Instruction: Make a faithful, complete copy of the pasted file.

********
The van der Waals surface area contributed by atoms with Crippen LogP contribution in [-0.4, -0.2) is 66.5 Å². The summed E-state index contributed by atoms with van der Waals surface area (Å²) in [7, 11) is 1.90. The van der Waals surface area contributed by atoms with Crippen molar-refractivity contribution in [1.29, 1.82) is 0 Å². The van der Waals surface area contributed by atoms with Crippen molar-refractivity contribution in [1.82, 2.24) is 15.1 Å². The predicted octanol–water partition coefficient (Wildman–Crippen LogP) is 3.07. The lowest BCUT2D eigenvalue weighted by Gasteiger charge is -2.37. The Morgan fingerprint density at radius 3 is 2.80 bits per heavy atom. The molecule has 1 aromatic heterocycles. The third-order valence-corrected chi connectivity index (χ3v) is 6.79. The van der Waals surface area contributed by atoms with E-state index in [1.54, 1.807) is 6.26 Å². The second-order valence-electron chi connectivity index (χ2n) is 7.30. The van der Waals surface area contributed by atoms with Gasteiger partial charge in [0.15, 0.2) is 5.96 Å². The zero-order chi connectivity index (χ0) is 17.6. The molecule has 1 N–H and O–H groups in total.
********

The van der Waals surface area contributed by atoms with Crippen LogP contribution in [-0.4, -0.2) is 66.5 Å². The summed E-state index contributed by atoms with van der Waals surface area (Å²) in [7, 11) is 1.90. The van der Waals surface area contributed by atoms with Crippen molar-refractivity contribution in [1.29, 1.82) is 0 Å². The van der Waals surface area contributed by atoms with Crippen molar-refractivity contribution in [1.82, 2.24) is 15.1 Å². The predicted octanol–water partition coefficient (Wildman–Crippen LogP) is 3.07. The lowest BCUT2D eigenvalue weighted by Gasteiger charge is -2.37. The Morgan fingerprint density at radius 3 is 2.80 bits per heavy atom. The molecule has 1 aromatic heterocycles. The third-order valence-corrected chi connectivity index (χ3v) is 6.79. The van der Waals surface area contributed by atoms with E-state index in [1.54, 1.807) is 6.26 Å². The second-order valence-electron chi connectivity index (χ2n) is 7.30. The van der Waals surface area contributed by atoms with Gasteiger partial charge in [0.15, 0.2) is 5.96 Å². The zero-order chi connectivity index (χ0) is 17.6. The molecule has 1 N–H and O–H groups in total.